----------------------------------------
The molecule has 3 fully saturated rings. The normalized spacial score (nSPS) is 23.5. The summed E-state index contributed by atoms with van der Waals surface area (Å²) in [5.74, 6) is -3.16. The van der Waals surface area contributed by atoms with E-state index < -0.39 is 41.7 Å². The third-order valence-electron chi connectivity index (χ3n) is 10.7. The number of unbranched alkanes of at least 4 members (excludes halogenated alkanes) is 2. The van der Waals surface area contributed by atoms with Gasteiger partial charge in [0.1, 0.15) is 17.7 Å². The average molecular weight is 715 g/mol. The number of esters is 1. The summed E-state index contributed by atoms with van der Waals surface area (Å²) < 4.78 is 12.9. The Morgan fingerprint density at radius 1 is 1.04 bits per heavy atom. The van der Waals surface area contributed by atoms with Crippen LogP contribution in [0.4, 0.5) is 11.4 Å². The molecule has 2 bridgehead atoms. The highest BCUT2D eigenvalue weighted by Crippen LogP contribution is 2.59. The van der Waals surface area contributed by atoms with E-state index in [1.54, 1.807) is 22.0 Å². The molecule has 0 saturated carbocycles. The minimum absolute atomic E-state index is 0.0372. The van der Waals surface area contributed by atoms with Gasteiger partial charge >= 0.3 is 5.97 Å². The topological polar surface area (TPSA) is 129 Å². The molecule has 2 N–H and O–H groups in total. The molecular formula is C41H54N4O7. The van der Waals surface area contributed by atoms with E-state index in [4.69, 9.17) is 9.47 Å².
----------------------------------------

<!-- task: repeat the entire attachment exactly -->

The molecule has 3 fully saturated rings. The normalized spacial score (nSPS) is 23.5. The summed E-state index contributed by atoms with van der Waals surface area (Å²) in [5.74, 6) is -3.16. The van der Waals surface area contributed by atoms with E-state index < -0.39 is 41.7 Å². The third-order valence-electron chi connectivity index (χ3n) is 10.7. The number of unbranched alkanes of at least 4 members (excludes halogenated alkanes) is 2. The van der Waals surface area contributed by atoms with Gasteiger partial charge in [0.1, 0.15) is 17.7 Å². The average molecular weight is 715 g/mol. The number of esters is 1. The summed E-state index contributed by atoms with van der Waals surface area (Å²) < 4.78 is 12.9. The Morgan fingerprint density at radius 1 is 1.04 bits per heavy atom. The van der Waals surface area contributed by atoms with Crippen LogP contribution in [0.4, 0.5) is 11.4 Å². The molecule has 2 bridgehead atoms. The highest BCUT2D eigenvalue weighted by Crippen LogP contribution is 2.59. The van der Waals surface area contributed by atoms with E-state index in [1.54, 1.807) is 22.0 Å². The molecule has 0 saturated carbocycles. The minimum absolute atomic E-state index is 0.0372. The van der Waals surface area contributed by atoms with Gasteiger partial charge >= 0.3 is 5.97 Å². The topological polar surface area (TPSA) is 129 Å². The molecule has 2 N–H and O–H groups in total. The molecular formula is C41H54N4O7. The van der Waals surface area contributed by atoms with E-state index in [4.69, 9.17) is 9.47 Å².